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So, how do you write an obituary for a person you have never met, read voraciously and have admired from a distance?
As I was sitting with my broken-legged friend, who recently met with an accident, another friend conveyed "Khushwant Singh is dead". And the conversation began…
It's not every day that a grand old journalist finds his way into the conversations of the so-called journalists of today. We are the copy-paste, Google-dependent generation. But here is this man, who has been writing since I ever knew of journalism; his wit saved in a collection of my favourite columns of With Malice Towards One and All and his Train to Pakistan, which made me read partition literature like never before.
The grand old man of Indian journalism may have once walked down the same corridors of Hindustan Times and has made many shuffle in their comfortable sofas as he would use "no condom on his pen".
Born into a well-off family, he initially practised law in Lahore. But partition was the trigger for him to take up the pen and ditch the rest. And he wrote, he wrote till death, penning his last books, Sunset Club and Absolute Khushwant and Khushwantnama: The Lessons of My Life when he was well past 95. This was when he was trying hard to "learn to do nothing".
Ask women and they will have stories to tell about this man, caricatured by late Mario Miranda who pictured him in a light bulb surrounded by books, 'girlie' magazines and a bottle of liquor.
Despite all the sex that 'clouded' this man's mind, Khushwant's only woman was his wife, Kanval, who he lost to Alzheimer's and as author Sadia Dehlvi puts it, "If you ask me about the women in author Khushwant Singh's life, I would say I am the only one. That's how special he makes all those around him feel. Women are drawn to him because he doubles up as confidante, friend, father and mentor."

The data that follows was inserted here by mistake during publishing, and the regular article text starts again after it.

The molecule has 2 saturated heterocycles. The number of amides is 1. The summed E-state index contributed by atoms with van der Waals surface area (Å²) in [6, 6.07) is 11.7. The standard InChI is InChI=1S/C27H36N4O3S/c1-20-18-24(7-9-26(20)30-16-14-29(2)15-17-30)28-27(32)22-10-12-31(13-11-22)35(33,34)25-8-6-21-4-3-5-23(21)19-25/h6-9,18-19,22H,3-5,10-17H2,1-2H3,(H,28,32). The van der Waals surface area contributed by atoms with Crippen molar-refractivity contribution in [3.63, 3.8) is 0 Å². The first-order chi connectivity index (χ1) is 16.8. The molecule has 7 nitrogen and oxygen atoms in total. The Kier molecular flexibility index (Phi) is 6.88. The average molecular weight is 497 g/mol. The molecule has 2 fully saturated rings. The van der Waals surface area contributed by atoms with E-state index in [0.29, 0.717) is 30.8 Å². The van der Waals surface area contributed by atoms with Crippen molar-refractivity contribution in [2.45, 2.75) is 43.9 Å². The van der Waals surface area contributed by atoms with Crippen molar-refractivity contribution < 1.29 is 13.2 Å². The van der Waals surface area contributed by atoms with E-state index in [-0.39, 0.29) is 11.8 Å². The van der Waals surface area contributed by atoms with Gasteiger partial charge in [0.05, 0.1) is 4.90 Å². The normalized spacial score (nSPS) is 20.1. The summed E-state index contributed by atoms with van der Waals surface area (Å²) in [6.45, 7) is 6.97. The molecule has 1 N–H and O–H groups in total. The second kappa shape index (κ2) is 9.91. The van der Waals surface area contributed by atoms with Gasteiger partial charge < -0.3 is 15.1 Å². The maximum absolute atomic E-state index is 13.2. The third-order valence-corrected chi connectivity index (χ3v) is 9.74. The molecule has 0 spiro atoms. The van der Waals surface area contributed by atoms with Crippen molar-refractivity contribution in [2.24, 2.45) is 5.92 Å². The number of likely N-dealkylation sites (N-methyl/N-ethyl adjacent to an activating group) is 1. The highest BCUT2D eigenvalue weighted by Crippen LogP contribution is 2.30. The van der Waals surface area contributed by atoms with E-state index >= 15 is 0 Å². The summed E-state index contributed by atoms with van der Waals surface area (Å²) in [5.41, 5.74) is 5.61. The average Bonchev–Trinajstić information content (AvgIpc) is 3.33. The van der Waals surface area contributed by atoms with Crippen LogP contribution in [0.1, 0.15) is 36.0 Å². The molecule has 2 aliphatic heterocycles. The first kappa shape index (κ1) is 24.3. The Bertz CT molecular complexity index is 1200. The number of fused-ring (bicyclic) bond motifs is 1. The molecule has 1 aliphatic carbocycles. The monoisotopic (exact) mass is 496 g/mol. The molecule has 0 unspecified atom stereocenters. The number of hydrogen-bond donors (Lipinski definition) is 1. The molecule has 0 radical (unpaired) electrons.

The man has delighted generations with his writing and though he may have been blamed for taking political sides, he has made the same people twitch as he unapologetically took many a stand.
When I joined Hindustan Times, I heard from people who edited his columns that the man used a typewriter and proof-read his articles before sending them in. He enjoyed his scotch on evenings, but never pretended to be a great connoisseur of it, he read and wrote every day, was a well-known agnostic, but read the holy books before deciding to keep them at bay.
And today, as he passed away just like he wished — "swiftly, without much pain, like fading away in sound slumber" — he left a lesson for the ones who loathe journalism and think of writing as a means of imparting clouded opinions.
Writing can make generations read, masses laugh on themselves for being a Sardar, bring out the dirty old minds of men on paper, let your satire unfold the worst from politics and bring the Prime Minister to pay you a last goodbye.
To a life lived with no regrets and for sharing love with one and all, thanks Khushwant Singh for being my favourite Sardarji.